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This chapter is from the book

Reading Documentation

Although you learn the basics of using Ubuntu in this book, you need time and practice to master and troubleshoot more complex aspects of the Linux operating system and your distribution. As with any operating system, you can expect to encounter some problems or perplexing questions as you continue to work with Linux. The first place to turn for help with these issues is the documentation included with your system; if you cannot find the information you need there, check Ubuntu’s website.

Linux, like Unix, is a self-documenting system, with man pages accessible through the man command. Linux offers many other helpful commands for accessing its documentation. You can use the apropos command—for example, with a keyword such as partition—to find commands related to partitioning, like this:

$ apropos partition
diskdumpfmt          (8) - format a dump device or a partition
fdisk                (8) - Partition table manipulator for Linux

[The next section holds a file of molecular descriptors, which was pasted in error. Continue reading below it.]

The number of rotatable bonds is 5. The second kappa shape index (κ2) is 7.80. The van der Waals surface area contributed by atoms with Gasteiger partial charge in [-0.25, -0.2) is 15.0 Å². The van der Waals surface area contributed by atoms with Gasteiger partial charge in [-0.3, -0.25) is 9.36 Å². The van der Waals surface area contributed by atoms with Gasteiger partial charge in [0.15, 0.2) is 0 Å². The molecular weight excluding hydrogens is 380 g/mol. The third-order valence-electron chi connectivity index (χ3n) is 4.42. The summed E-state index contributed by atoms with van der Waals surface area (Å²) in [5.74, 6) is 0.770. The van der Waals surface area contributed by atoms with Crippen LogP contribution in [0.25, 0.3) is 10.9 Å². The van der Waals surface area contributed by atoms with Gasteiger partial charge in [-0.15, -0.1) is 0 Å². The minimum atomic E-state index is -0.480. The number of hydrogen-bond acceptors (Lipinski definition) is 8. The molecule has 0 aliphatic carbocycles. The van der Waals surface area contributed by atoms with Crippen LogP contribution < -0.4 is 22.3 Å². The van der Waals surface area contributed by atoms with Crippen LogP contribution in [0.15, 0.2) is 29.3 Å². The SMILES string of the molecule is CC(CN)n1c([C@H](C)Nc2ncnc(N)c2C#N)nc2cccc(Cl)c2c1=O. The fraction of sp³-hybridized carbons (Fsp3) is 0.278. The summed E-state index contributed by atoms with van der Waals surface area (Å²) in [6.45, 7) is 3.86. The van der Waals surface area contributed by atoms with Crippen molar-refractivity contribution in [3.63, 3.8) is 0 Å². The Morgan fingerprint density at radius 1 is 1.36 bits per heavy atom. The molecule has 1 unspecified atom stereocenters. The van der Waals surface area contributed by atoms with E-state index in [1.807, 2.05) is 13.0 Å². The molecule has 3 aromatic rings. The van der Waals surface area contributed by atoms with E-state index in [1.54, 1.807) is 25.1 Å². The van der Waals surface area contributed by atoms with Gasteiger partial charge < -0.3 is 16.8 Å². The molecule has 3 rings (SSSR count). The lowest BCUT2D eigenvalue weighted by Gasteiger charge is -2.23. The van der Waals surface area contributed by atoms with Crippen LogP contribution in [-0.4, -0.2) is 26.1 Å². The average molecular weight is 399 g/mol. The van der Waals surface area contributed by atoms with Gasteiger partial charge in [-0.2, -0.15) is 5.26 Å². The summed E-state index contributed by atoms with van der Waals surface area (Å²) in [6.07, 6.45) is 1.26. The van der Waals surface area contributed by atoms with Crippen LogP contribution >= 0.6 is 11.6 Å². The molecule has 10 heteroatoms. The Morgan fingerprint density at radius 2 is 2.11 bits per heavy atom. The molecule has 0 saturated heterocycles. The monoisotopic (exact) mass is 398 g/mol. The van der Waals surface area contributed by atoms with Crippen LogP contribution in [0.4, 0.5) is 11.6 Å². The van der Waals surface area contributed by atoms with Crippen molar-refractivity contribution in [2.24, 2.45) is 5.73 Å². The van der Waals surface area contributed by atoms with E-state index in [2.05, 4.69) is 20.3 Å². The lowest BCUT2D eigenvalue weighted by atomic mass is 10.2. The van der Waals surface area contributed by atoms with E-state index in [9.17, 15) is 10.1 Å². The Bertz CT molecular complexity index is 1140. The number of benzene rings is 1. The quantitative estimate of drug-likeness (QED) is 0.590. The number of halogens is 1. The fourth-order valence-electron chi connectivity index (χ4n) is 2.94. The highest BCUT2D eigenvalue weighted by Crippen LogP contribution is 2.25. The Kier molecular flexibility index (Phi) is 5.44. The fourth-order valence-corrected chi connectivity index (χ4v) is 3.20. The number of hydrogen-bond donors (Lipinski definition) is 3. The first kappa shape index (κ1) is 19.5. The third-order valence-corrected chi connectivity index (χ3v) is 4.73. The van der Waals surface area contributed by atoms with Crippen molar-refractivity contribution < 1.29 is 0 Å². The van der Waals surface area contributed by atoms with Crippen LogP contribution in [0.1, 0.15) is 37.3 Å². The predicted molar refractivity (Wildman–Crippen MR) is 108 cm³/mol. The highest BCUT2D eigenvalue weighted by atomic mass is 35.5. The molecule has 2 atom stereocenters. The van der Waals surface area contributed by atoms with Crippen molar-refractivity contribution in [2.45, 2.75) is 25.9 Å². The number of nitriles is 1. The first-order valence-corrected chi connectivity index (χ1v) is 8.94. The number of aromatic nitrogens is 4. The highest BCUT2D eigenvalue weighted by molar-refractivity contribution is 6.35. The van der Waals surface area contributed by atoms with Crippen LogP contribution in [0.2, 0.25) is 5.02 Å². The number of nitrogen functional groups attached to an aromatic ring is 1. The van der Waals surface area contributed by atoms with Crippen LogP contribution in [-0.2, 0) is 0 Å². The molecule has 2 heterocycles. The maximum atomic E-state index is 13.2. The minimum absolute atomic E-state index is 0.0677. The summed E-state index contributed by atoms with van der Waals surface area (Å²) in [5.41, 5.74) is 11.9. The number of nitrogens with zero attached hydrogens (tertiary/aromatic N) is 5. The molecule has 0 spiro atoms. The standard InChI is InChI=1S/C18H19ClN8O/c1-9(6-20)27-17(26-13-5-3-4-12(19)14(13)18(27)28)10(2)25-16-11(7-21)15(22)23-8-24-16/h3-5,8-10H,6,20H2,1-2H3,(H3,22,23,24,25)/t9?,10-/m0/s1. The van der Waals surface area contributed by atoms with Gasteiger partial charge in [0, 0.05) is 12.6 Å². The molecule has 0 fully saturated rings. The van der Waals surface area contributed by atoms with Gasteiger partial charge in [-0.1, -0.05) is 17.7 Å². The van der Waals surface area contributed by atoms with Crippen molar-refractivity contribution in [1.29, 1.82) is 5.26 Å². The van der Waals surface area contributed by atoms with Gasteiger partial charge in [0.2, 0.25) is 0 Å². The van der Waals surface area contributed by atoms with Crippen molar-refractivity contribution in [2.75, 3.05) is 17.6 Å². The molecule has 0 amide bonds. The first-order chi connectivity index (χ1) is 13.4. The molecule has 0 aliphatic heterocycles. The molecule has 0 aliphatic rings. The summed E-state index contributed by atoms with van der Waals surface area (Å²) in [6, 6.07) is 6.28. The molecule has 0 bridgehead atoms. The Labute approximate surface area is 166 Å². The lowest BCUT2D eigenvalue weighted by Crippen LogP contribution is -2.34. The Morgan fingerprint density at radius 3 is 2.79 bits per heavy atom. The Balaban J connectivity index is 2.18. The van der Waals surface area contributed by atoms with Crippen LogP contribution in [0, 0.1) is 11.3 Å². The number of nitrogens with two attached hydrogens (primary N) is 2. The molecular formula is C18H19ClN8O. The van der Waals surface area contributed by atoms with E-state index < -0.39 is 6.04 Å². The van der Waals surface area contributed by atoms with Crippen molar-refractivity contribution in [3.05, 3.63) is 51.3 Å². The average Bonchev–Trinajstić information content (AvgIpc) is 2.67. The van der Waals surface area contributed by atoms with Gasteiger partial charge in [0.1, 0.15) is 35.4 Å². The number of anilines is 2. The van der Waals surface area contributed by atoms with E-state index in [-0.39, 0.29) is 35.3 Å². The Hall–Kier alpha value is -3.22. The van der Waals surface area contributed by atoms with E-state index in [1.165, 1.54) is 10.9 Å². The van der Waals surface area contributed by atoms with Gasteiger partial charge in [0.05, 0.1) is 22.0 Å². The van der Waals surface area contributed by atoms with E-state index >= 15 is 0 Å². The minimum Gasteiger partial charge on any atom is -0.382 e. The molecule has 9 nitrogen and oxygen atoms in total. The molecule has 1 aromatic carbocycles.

GNU Parted [parted]  (8) - a partition manipulation program
mpartition           (1) - partition an MSDOS hard disk
MPI_Cart_sub         (3) - Partitions a communicator into subgroups which form
                           lower-dimensional cartesian subgrids
partprobe            (8) - inform the OS of partition table changes
pvcreate             (8) - initialize a disk or partition for use by LVM
sfdisk               (8) - Partition table manipulator for Linux

To find a command and its documentation, you can use the whereis command. For example, if you are looking for the fdisk command, you can do this:

$ whereis fdisk
fdisk: /sbin/fdisk /usr/share/man/man8/fdisk.8.gz

Using Man Pages

To learn more about a command or program, use the man command, followed by the name of the command. Man pages for Linux and X Window commands are within the /usr/share/man, /usr/local/share/man, and /usr/X11R6/man directories; so, for example, to read the rm command’s man page, use the man command like this:

$ man rm

After you press Enter, the less command (a Linux command known as a pager) displays the man page. The less command is a text browser you can use to scroll forward and backward (even sideways) through the document to learn more about the command. Type the letter h to get help, use the forward slash to enter a search string, or press q to quit.

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